My knowledge of the potential API surfaces here and associated implications is limited, I think chrishtr@ would be able to answer this better.
 
3.  What is the inheritance story? Is there an interaction with Document Policy/Feature Policy that could require embedded frames to respect the same policy as the embedder? 
 

I can't speak for interaction with Document Policy/Feature Policy but the general principle of whether the settings should apply to embedded frames is interesting. This hasn't come up in the use-cases we've considered so far but I expect we'll have more concrete thoughts on this as we explore more use-cases.

Ian Clelland

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Aug 14, 2020, 11:40:10 AM8/14/20
to Khushal Sagar, Mike West, blink-dev, Mounir Lamouri, Chris Harrelson
On Thu, Aug 13, 2020 at 3:53 PM Khushal Sagar <khusha...@chromium.org> wrote:
Thanks Mike and Mounir!

On Thu, Aug 13, 2020 at 2:00 AM Mike West <mk...@chromium.org> wrote:
LGTM to experiment.

That said:

1.  I agree with Mounir's suggestion that asking the TAG for input would be excellent.

I have filed a request for an early design TAG review here.
 

2.  I would encourage y'all to evaluate alternatives to the `<meta>` delivery mechanism. Did you consider an imperative API, for instance? That avoids questions about the processing model for `<meta>` (changes to the attribute value, insertion of new tags, `<head>` vs `<body>`, etc), and seems simpler to explain.
 

My knowledge of the potential API surfaces here and associated implications is limited, I think chrishtr@ would be able to answer this better.
 
3.  What is the inheritance story? Is there an interaction with Document Policy/Feature Policy that could require embedded frames to respect the same policy as the embedder?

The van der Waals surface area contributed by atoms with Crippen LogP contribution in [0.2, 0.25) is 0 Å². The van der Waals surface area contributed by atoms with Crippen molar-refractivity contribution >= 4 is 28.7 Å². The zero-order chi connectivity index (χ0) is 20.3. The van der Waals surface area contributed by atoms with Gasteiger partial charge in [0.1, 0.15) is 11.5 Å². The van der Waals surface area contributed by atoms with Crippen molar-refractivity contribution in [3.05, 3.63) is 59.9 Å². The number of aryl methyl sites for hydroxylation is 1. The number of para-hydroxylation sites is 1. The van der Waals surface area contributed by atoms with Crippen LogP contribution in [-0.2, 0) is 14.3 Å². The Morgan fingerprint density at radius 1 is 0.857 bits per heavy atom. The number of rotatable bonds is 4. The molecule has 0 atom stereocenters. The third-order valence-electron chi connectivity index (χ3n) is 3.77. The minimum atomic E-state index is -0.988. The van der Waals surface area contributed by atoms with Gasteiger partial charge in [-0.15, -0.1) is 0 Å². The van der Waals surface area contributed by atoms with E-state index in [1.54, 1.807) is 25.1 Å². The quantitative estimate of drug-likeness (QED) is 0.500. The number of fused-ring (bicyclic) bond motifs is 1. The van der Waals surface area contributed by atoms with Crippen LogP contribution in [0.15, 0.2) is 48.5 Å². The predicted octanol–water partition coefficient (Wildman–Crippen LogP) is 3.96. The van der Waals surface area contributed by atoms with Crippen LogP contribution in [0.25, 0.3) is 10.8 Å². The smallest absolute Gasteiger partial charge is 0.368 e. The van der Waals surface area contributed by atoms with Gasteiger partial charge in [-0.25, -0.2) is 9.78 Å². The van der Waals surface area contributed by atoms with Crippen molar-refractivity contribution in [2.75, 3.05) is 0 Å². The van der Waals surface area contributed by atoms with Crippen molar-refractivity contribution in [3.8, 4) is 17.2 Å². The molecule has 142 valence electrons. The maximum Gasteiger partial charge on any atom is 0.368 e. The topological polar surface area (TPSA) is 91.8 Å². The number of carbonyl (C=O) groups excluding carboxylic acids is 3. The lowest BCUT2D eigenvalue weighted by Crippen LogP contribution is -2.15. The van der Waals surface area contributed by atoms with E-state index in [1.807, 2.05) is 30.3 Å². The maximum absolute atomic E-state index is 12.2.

I can't speak for interaction with Document Policy/Feature Policy but the general principle of whether the settings should apply to embedded frames is interesting. This hasn't come up in the use-cases we've considered so far but I expect we'll have more concrete thoughts on this as we explore more use-cases.

Part of this calculation will need to be the question "how important is it that subframes can't override their parent frame's setting?" If the answer is "not at all", then Document Policy could be a good fit for this API, as pages can generally set their policies independently of each other. If it is critical that a page with battery-saving mode enabled not have that setting reversed in any embedded content, then we could use Permissions Policy, declaring "can-use-excessive-battery" as a powerful feature, and granting that to all sites by default.

I'm happy to discuss the different options if you want, on this thread, or in GitHub issues, or whatever makes the most sense.

Ian

Thomas Steiner

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Aug 14, 2020, 12:04:26 PM8/14/20
to Ian Clelland, Khushal Sagar, Mike West, blink-dev, Mounir Lamouri, Chris Harrelson
On Fri, Aug 14, 2020 at 5:40 PM Ian Clelland <icle...@chromium.org> wrote:
Part of this calculation will need to be the question "how important is it that subframes can't override their parent frame's setting?" If the answer is "not at all", then Document Policy could be a good fit for this API, as pages can generally set their policies independently of each other. If it is critical that a page with battery-saving mode enabled not have that setting reversed in any embedded content, then we could use Permissions Policy, declaring "can-use-excessive-battery" as a powerful feature, and granting that to all sites by default.

I'm happy to discuss the different options if you want, on this thread, or in GitHub issues, or whatever makes the most sense.

Not sure if folks have seen this, but I have also asked whether a CSS media feature or a (Client Hint?) HTTP header could be a fit for the use case: https://github.com/chrishtr/battery-savings/issues/2.